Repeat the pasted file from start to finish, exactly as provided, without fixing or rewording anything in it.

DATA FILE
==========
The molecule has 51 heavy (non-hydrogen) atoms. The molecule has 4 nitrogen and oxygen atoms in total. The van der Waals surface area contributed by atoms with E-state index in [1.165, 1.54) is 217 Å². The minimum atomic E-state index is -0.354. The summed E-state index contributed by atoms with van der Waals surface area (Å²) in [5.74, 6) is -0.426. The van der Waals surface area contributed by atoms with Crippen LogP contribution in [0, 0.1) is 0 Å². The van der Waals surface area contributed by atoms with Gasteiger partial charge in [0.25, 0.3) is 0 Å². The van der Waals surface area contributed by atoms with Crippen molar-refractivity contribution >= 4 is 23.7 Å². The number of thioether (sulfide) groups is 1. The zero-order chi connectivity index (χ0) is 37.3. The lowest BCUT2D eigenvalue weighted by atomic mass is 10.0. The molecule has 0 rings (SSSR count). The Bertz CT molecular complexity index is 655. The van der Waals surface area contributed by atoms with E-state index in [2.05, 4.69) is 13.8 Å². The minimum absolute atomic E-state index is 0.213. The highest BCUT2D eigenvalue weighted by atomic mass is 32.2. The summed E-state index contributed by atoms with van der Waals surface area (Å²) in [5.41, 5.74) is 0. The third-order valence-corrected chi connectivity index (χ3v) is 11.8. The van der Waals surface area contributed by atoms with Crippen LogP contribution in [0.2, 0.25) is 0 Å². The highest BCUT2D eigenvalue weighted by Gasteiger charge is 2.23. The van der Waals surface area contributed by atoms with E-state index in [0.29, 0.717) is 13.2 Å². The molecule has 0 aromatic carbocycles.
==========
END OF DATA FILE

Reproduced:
The molecule has 51 heavy (non-hydrogen) atoms. The molecule has 4 nitrogen and oxygen atoms in total. The van der Waals surface area contributed by atoms with E-state index in [1.165, 1.54) is 217 Å². The minimum atomic E-state index is -0.354. The summed E-state index contributed by atoms with van der Waals surface area (Å²) in [5.74, 6) is -0.426. The van der Waals surface area contributed by atoms with Crippen LogP contribution in [0, 0.1) is 0 Å². The van der Waals surface area contributed by atoms with Gasteiger partial charge in [0.25, 0.3) is 0 Å². The van der Waals surface area contributed by atoms with Crippen molar-refractivity contribution >= 4 is 23.7 Å². The number of thioether (sulfide) groups is 1. The zero-order chi connectivity index (χ0) is 37.3. The lowest BCUT2D eigenvalue weighted by atomic mass is 10.0. The molecule has 0 rings (SSSR count). The Bertz CT molecular complexity index is 655. The van der Waals surface area contributed by atoms with E-state index in [2.05, 4.69) is 13.8 Å². The minimum absolute atomic E-state index is 0.213. The highest BCUT2D eigenvalue weighted by atomic mass is 32.2. The summed E-state index contributed by atoms with van der Waals surface area (Å²) in [5.41, 5.74) is 0. The third-order valence-corrected chi connectivity index (χ3v) is 11.8. The van der Waals surface area contributed by atoms with Crippen LogP contribution in [0.2, 0.25) is 0 Å². The highest BCUT2D eigenvalue weighted by Gasteiger charge is 2.23. The van der Waals surface area contributed by atoms with E-state index in [0.29, 0.717) is 13.2 Å². The molecule has 0 aromatic carbocycles.